|Job category||Faculty (open rank) / Tenure-track or similar|
|AOS||either South Asian Buddhist or ancient Greek philosophy|
|AOS categories||Ancient Greek and Roman Philosophy
|AOC||at least one of Continental philosophy, epistemology, philosophy of science, philosophy of mind, moral and political philosophy|
|AOC categories||Continental Philosophy
Philosophy of Mind
Philosophy of Science
Social and Political Philosophy
|Location||Honolulu, Hawaii, United States|
|Start date||August 1, 2018|
The UH-Manoa Department of Philosophy invites applications for a full-time, 9-month, tenure-track position at the rank of either assistant or associate professor (depending on qualifications), beginning August 1, 2018, subject to position clearance and availability of funds. Minimum Qualifications: Ph.D. in philosophy (ABDs will be considered provided that all degree requirements are completed by August 1, 2018). AOS: Either (1) South Asian Buddhist philosophy (with language competency in Sanskrit) or (2) ancient Greek philosophy (with language competency in ancient Greek). Desirable Qualifications: Demonstrated excellence in teaching and research; one or more years’ prior experience as an assistant professor at a research university. AOC: one or more of Continental philosophy, epistemology, philosophy of science, philosophy of mind, moral and political philosophy, and ability to teach introductory inductive logic. Duties: Pursue original academic research program, teach courses in areas of specialization and competence, dissertation supervision, service on department committees, and other duties as assigned by the Chair. Pay range: Salary commensurate with qualifications and experience. To apply: Submit cover letter, CV, three current letters of recommendation, graduate transcripts, writing sample, and evidence of teaching excellence, preferably as e-mail attachments, to: firstname.lastname@example.org. For additional information, contact Ron Bontekoe, Chair, (808) 956-8649, email@example.com. Review of applications will begin on December 11th, 2017. Skype interviews of shortlisted candidates will be conducted in late January/early February.
|How to apply||Please email application materials; do NOT upload to Interfolio.|
If an applicant prefers to send materials as hard copies, they may be sent to: Ron Bontekoe, Chair, Department of Philosophy, University of Hawaii-Manoa, 2530 Dole Street #D301A, Honolulu, HI 96822.
|Email to apply||bontekoehawaii.edu|
|Deadline for full consideration:||December 11, 2017, 11:59pm HST|
|Hard deadline||December 26, 2017, 11:59pm HST|
|Web address for more information||http://www.hawaii.edu/phil|
|Contact name||Ron Bontekoe|
|Contact phone||(808) 956-8649|
2018 UEHIRO GRADUATE PHILOSOPHY CONFERENCE
Cross Currents: Persons and Selves
March 7-9 at the University of Hawaiʻi at Mānoa
Dr. Mehdi Aminrazavi, University of Mary Washington
Dr. Mark Siderits, Seoul National University
DEADLINE: December 31, 2017
Send abstracts/papers to UehiroPC@hawaii.edu
The Uehiro Graduate Student Philosophy Conference showcases exceptional work by graduate and advanced undergraduate students in all fields of philosophy.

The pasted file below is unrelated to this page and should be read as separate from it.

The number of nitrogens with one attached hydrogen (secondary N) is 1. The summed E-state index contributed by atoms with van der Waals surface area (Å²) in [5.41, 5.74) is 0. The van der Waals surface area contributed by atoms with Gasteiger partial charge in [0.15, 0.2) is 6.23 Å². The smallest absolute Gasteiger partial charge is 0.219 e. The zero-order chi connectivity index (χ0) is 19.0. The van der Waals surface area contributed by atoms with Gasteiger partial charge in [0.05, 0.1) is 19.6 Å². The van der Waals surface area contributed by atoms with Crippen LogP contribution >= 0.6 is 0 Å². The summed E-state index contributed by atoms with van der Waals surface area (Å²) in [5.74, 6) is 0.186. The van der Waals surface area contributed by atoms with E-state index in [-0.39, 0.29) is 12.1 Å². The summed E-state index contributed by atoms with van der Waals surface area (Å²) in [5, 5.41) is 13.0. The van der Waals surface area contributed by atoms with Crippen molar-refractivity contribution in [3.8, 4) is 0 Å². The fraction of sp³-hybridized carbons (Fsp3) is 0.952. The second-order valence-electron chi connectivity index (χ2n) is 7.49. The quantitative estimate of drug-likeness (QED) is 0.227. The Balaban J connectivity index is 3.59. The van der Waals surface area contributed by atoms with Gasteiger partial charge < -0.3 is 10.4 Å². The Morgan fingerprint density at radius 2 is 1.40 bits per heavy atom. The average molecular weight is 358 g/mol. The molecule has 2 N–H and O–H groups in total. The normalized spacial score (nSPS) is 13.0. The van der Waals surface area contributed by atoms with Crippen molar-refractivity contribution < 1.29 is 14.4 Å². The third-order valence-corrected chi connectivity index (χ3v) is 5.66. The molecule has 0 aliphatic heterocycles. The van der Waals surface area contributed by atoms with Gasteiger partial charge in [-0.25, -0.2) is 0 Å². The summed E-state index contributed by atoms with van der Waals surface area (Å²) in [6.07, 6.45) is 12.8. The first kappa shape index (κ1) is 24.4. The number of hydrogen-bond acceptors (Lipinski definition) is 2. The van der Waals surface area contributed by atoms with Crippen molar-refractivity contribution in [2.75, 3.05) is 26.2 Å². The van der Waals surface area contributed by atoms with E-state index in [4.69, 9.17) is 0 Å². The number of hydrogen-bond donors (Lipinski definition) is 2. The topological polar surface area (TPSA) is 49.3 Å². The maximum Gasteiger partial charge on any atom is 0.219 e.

The theme of the 2018 edition is “Persons and Selves.” It aims to explore how the metaphysics and ethics of personhood, self and identity are understood across cultural contexts. This subject includes, but is not limited to, conceptions and taxonomies of personal identity, self-knowledge, subjectivity, the metaphysics and formation of the self, comparative and cross-disciplinary perspectives on personhood, ethical issues in personhood, distinctions between individuality and community, and the relevance and value of identity in the contemporary world. There are, of course, many other worthwhile topics and any other relevant viewpoints are welcome.
Email abstracts and full papers to Uehiropc@hawaii.edu. Papers should be suitable for a 20-minute presentation. In the body of the email include: 1) Your name, 2) Title of the paper, 3) Institutional affiliation, 4) Contact information (email, phone number, mailing address), and 5) Whether you would like to be considered for a travel award. Send documents in word format with no identifying information for blind review. Priority will be given to complete papers. Notification of acceptance will be sent by January 20th 2018. All submissions will be considered for possible publication in the Uehiro Conference Proceedings, published in the past by Cambridge Scholars Press. To view past volumes, visit the website at http://www.cambridgescholars.com/search?Q=Uehiro&As=true&As=false&Cid=0&Sid=true&Sid=false.
The Society for Asian and Comparative Philosophy will be holding their 48th annual Conference at the East-West Center in Honolulu, Hawaii from June 2nd through June 5th, 2016. The theme of the Conference is “Imagination”
The Program can be found here: SACP Schedule 2016.Bockover18
The following students from the department will be presenting papers:
Abstracts and Program
Working abstracts and program are now available for the coming 11th East-West Philosophers’ Conference: “Place”. The conference will take place Wednesday May 24-Tuesday May 31, 2016 at the East-West Center in Honolulu, Hawaii.
If you have a smart phone you can download the companion app which includes the abstracts, program and more at https://guidebook.com/g/ewpc2016
1.Is there a registration fee?
No, the conference is free for all invited participants and guests, and it is open to the public.
2. How do I register for the conference?
There is no pre-registration for the conference. Please visit the conference information table, located in the garden-level room where breakfast and lunch will be served each day of the conference, to pick up your conference materials.
3.May I attend the conference if I am not a presenter in the conference?
Yes, the conference is open to the public. However, the conference materials and meals are for presenters only.
4. Are meals provided?
Breakfast and lunch are provided for all presenters on each of the conference days at no charge. Pupus, light fare, and beverages are provided at the opening reception and the evening reception at Waikiki Aquarium for presenters and their guests. Dinner is provided at the closing reception for presenters and their guests. Participants are responsible for their evening meals on the remaining days.
5. May I attend the conference receptions if I am not a presenter in the conference?
Only conference presenters and their spouses and families may attend the receptions, which will be held on May 24, 27, and 31.
6. What accommodations are available for conference presenters?
Anyone presenting in the conference may request housing from the East West Center (http://www.eastwestcenter.